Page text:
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“A lot of people think I’m a f**king idiot”: Machine Head’s Robb Flynn comes out swinging

Machine Head’s Robb Flynn holding a baseball bat
(Image credit: Travis Shinn)

As Machine Head’s Robb Flynn flickers into view on our now obligatory Zoom call (plain, white background, nothing else on screen), he looks happier and healthier than he has in years. Despite losing half of his band back in 2018, when long-time members Dave McClain and Phil Demmel departed on largely amicable terms, Robb has never been more optimistic about the future – and for one reason in particular.

As a follow-up to 2018’s diverse but divisive Catharsis, Machine Head are about to release a new album that, at the very least, is their best since 2007’s The Blackening. The band’s first concept album, Of Kingdom And Crown, is lean, mean, focused and ferociously heavy. If the initial and overwhelmingly positive online response to new songs Choke On The Ashes Of Your Hate and Unhallowed is any indication, Machine Head fans are about to lose their goddamn minds.

“I’ve got really thick skin, especially after the Catharsis cycle,” Robb grins. “My skin is three inches thick. The Catharsis cycle was like nothing I’ve ever dealt with from the metal media. It was really un-fucking-believable. But at this point, I’m just doing my thing. I’ve got a couple of buddies, close friends of mine, and I’ll ask them to give me the pulse, you know? Is there a good vibe? With this album, they were like, ‘Dude! Oh my god, people are freaking out!’ Everybody seems stoked. That’s a first in three decades! Ha ha ha!”

The departure of Dave McClain and Phil Demmel from Machine Head in 2018 could easily have spelled the end for the band. Or at least it could have done, if Robb Flynn wasn’t one of the most fiercely driven, intense and passionate musicians in the entire metal world. Anyone that predicted Machine Head would fizzle out, or perhaps that Robb would embark on a solo career, is guilty of underestimating the man.

“Well, literally on the day that they quit, I started writing [2020 single] Bulletproof! Ha ha ha! You know, I was crying in my hot tub and sad about things, and I just started coming up with riffs.”

Before the two halves of Machine Head went their separate ways, they had the small matter of a major US tour to complete. As Robb explains, the subsequent shows gave him and the fans the chance to give Dave and Phil a fitting send-off, while also bringing in a much-needed chunk of change for all concerned. What could have been awkward and fractious turned out to be a solidly rewarding experience.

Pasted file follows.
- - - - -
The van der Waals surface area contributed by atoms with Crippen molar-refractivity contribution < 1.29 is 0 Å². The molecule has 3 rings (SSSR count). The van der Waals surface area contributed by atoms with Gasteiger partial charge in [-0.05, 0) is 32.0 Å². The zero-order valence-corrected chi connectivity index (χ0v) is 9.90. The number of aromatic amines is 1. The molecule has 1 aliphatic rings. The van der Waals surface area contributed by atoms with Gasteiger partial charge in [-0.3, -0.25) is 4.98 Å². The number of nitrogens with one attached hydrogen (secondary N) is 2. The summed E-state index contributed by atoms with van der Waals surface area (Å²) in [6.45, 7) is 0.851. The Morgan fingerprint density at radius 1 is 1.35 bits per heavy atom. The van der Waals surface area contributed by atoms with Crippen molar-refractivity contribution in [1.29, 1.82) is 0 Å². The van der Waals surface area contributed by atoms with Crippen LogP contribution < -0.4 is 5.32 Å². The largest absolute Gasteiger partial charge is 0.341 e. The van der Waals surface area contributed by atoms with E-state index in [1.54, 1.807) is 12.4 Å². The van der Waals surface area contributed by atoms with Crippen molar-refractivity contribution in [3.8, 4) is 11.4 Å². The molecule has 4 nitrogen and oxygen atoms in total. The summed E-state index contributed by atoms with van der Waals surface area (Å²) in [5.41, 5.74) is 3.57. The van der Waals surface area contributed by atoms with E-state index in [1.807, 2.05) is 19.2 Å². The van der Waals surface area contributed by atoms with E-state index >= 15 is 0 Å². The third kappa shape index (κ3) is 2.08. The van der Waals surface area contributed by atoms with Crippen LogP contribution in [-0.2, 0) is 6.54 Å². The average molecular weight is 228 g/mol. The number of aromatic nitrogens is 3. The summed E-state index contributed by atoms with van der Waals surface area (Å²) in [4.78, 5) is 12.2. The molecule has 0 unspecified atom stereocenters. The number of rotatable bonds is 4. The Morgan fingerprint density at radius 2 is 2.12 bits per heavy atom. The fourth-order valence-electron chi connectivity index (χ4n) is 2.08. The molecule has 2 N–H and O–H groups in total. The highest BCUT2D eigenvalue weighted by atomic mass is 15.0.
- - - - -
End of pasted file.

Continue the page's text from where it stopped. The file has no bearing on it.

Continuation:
“We went on tour for nine weeks, lived on a bus together, ate dinner together, hung out at bars and drank together,” says Robb. “It was different, but it also wasn’t. Many of the shows were great. I know there’s been a bunch of stuff said after the fact, not from my part but from other people [Phil Demmel has made disparaging comments about Robb in several interviews], but for me, we ended it in a very classy way. I got the audience every night to give it up for Phil and Dave and for everything they’ve brought to the band – all the good times, all the good shows, all the great music. We ended it on a classy note and that’s all you can really ask for.”

Machine Head played their final show with the departing duo in Santa Cruz on November 24, 2018. Many people in Robb’s position would have then taken some time to regroup and plan a next move. But as he reveals, Machine Head’s next move was well underway long before the bus wheels stopped rolling. 

“Halfway through that tour, Jared [MacEachern] and I went into a studio in North Carolina, because we had a couple days off. It was like, ‘Let’s just write. Let’s just go into the studio and see what comes up.’ We ended up coming up with the music for My Hands Are Empty [another 2020 single and also on Of Kingdom And Crown]. So it was as early as that. I just wanted to stay busy, I just wanted to focus on work and writing music. I didn’t need to think about the future.”

Machine Head in 2022

(Image credit: Travis Shinn)

In fact, the next thing Machine Head did was to think about the past. Kicking off in Freiburg, Germany, in October 2019, the Burn My Eyes 25th Anniversary Tour reunited Robb with former members guitarist Logan Mader and drummer Chris Kontos, for a nightly, front-to-back run-through of the band’s classic debut.